Thursday, May 20, 2010

Gardening Mania & a Broken Arm

The last two weeks have been crazy bus around here! There has been endless watering, transplanting, seeding, plowing, pruning and staking. It takes every waking hour right now and some hours that should be devoted to sleep just to keep up! Everything is growing wonderfully and this week we have even gotten some vegetables planted in the ground! The corn we planted two weeks ago is growing fast. It is protected by clear plastic, so last week's winds didn't affect it and this week's sunshine if making it grow. Yesterday we planted some zucchini and put some hoops over it and plastic so it is in a protective tunnel. The tunnel was a good thing because we had a wicked wind and rain storm last night that would have destroyed the zucchini. Planting it this early is definitely a gamble anyway, but I am really anxious for zucchini and the truth is I planted the seeds too early and the plants had to be put in the ground or just thrown out.

Sunday as I was watering the hanging baskets, I tripped and fell and caught myself with my right hand. As luck would have it, I broke my arm. Fortunately it is not a bad break and the Dr. let me use a removable brace instead of a cast. It is annoying, but it could be a lot worse so I'm not complaining.

The hanging baskets are taking over the greenhouse! They are spectacular this year and I am so proud because we started all of the flowers ourselves. It was nice not to have to buy any starts or plugs from out of state because we avoid importing any pesky pests to have to fight! It is great to have a totally pest free greenhouse!

We are having our annual plant sale this Friday and Saturday. Like I said, the hanging baskets are beautiful and we have great bedding plants and veggie starts. Arthur Keyes of Glacier Valley Farm is going to take some of our baskets in to the new Spenard Market in Anchorage, so look for them there.

Well, the sun is shining and the garden is calling. It is time to stop writing and get farming!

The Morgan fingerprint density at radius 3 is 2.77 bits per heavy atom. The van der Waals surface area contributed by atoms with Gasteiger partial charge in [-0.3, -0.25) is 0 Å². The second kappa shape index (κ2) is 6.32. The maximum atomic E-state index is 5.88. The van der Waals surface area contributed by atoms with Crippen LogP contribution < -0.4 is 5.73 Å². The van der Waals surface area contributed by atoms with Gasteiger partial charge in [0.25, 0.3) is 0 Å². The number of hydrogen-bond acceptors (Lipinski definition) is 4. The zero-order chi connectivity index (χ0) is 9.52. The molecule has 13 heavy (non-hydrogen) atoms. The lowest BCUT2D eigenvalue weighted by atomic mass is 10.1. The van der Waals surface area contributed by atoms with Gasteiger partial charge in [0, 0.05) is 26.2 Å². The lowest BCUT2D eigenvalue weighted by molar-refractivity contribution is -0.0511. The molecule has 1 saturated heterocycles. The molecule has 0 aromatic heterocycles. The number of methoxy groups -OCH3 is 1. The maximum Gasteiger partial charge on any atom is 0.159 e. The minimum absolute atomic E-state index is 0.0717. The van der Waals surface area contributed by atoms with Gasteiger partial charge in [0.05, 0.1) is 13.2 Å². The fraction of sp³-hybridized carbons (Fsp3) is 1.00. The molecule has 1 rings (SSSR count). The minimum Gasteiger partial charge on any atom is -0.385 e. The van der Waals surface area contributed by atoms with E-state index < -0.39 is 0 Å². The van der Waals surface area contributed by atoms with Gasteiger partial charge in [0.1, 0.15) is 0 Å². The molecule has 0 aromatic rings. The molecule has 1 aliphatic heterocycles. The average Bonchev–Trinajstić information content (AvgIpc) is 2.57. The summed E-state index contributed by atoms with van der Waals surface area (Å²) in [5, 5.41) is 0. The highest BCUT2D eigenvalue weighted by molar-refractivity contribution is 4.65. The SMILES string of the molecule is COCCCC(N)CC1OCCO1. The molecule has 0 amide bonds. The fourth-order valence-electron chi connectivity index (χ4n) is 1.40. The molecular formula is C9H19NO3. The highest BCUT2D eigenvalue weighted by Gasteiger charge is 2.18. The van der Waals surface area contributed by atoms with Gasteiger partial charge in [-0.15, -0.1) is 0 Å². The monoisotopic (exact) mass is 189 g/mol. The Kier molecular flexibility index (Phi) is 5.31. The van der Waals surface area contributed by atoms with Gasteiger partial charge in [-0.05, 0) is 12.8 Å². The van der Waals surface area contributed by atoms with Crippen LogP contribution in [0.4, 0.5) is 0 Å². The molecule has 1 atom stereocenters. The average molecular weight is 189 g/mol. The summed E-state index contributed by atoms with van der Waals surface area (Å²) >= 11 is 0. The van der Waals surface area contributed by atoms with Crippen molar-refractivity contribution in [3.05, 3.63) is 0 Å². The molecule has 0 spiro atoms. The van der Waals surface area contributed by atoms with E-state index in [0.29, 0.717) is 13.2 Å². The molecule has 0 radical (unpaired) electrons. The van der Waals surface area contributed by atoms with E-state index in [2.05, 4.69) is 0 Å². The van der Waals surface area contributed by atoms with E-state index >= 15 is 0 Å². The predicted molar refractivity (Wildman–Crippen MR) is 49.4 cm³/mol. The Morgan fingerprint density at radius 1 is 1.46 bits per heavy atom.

Wednesday, May 5, 2010

Want to Go Behind the Scenes at the Market?

Well, now you (virtually) can.

One of our good friends, Rayne Reynolds spent a day with us last summer at the Anchorage Wednesday Market.  He followed us around with his camera like paparazzi and took all these pictures of us.  We thought you might enjoy the behind the scenes virtual tour.

Pushing the Season

Wow! The last few days have been so lovely I have had to literally stop myself from planting! When it is so sunny and feels so warm, I want to put everything outside and in the ground. Fortunately my mother, with her fifty years of experience of Alaska gardening, is able pull up old planting journals where time after time there will be killing frosts the middle of May. If the frost doesn't kill the Cole plants, it causes them to bolt. Actually, temperatures below 40 will cause broccoli and cauliflower to bolt, that is produce tiny heads. This reminder cools my planting fever and I will hold off planting the broccoli, cabbage, cauliflower, zucchini and chard for at least two more weeks.

There is still plenty for me to plant. I am planting garlic and onions, a true plethora (love that word) of them. Also I am going to plant peas(already up and growing in their sixpacks in the cold frames.) I planted some turnips and beets in 250 count seed trays and I hope to get them in the garden in the next few days. Normally I direct seed turnips and beets right in the garden, but I am hoping to get them a bit earlier this year. I tried it last year and we harvested turnips three weeks earlier than normal.

Tomorrow we will plant the corn. That is always an exciting day. It can't take the cool weather either, but we give it extra protection and cross our fingers alot!

Since I took the mulch off of the flower beds last week the perennials are jumping. The peonies and bleeding hearts always survive as well as the delphiniums. This year the companula has really spread. Three years ago I put in some philipendula and thalictrum, both are thriving! A big surprise is that the sea holly and the clematis that I planted last year are coming back. They are both zone 3/4 and I didn't expect that they would make it. Lilies are popping up everywhere (I think I should divide them this season). I still see no signs of the astillbe or the goats beard, but it is still early. One perennial we can always count on is rhubarb and I am happy to report that we will have rhubarb in time to make pie for Mother's Day--this Sunday! Isn't Spring just the best!